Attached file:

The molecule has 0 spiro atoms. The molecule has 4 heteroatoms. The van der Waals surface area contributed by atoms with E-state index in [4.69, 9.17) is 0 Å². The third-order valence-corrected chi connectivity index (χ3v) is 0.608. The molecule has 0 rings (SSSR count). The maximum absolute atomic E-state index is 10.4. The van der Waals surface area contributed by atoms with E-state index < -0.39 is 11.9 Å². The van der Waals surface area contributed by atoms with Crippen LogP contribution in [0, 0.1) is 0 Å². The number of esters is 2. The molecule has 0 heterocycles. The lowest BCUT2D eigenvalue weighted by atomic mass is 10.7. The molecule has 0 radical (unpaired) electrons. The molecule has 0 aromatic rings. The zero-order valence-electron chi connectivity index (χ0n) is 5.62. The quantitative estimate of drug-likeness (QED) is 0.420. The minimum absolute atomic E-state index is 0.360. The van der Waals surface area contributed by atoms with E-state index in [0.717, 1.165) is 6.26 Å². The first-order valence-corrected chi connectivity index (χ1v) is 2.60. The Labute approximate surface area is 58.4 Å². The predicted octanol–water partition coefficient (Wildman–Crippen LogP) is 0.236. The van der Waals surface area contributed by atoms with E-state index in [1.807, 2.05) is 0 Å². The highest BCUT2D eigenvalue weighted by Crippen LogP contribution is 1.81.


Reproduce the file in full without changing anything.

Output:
The molecule has 0 spiro atoms. The molecule has 4 heteroatoms. The van der Waals surface area contributed by atoms with E-state index in [4.69, 9.17) is 0 Å². The third-order valence-corrected chi connectivity index (χ3v) is 0.608. The molecule has 0 rings (SSSR count). The maximum absolute atomic E-state index is 10.4. The van der Waals surface area contributed by atoms with E-state index < -0.39 is 11.9 Å². The van der Waals surface area contributed by atoms with Crippen LogP contribution in [0, 0.1) is 0 Å². The number of esters is 2. The molecule has 0 heterocycles. The lowest BCUT2D eigenvalue weighted by atomic mass is 10.7. The molecule has 0 radical (unpaired) electrons. The molecule has 0 aromatic rings. The zero-order valence-electron chi connectivity index (χ0n) is 5.62. The quantitative estimate of drug-likeness (QED) is 0.420. The minimum absolute atomic E-state index is 0.360. The van der Waals surface area contributed by atoms with E-state index in [0.717, 1.165) is 6.26 Å². The first-order valence-corrected chi connectivity index (χ1v) is 2.60. The Labute approximate surface area is 58.4 Å². The predicted octanol–water partition coefficient (Wildman–Crippen LogP) is 0.236. The van der Waals surface area contributed by atoms with E-state index in [1.807, 2.05) is 0 Å². The highest BCUT2D eigenvalue weighted by Crippen LogP contribution is 1.81.